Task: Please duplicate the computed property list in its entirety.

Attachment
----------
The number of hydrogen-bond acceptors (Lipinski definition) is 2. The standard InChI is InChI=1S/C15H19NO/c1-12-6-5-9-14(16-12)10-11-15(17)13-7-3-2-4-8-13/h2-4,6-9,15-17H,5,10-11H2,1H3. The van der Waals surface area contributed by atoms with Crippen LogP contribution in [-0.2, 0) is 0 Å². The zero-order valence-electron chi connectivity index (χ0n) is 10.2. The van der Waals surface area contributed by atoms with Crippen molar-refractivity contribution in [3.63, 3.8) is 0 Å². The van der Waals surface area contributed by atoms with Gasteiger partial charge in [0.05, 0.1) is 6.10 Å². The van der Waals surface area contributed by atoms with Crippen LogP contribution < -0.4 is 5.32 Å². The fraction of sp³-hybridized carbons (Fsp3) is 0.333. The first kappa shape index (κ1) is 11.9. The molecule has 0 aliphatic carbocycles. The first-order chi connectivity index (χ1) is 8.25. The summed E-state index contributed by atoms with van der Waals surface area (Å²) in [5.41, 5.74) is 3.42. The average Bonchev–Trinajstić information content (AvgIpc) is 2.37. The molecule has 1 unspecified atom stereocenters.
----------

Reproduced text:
The number of hydrogen-bond acceptors (Lipinski definition) is 2. The standard InChI is InChI=1S/C15H19NO/c1-12-6-5-9-14(16-12)10-11-15(17)13-7-3-2-4-8-13/h2-4,6-9,15-17H,5,10-11H2,1H3. The van der Waals surface area contributed by atoms with Crippen LogP contribution in [-0.2, 0) is 0 Å². The zero-order valence-electron chi connectivity index (χ0n) is 10.2. The van der Waals surface area contributed by atoms with Crippen molar-refractivity contribution in [3.63, 3.8) is 0 Å². The van der Waals surface area contributed by atoms with Gasteiger partial charge in [0.05, 0.1) is 6.10 Å². The van der Waals surface area contributed by atoms with Crippen LogP contribution < -0.4 is 5.32 Å². The fraction of sp³-hybridized carbons (Fsp3) is 0.333. The first kappa shape index (κ1) is 11.9. The molecule has 0 aliphatic carbocycles. The first-order chi connectivity index (χ1) is 8.25. The summed E-state index contributed by atoms with van der Waals surface area (Å²) in [5.41, 5.74) is 3.42. The average Bonchev–Trinajstić information content (AvgIpc) is 2.37. The molecule has 1 unspecified atom stereocenters.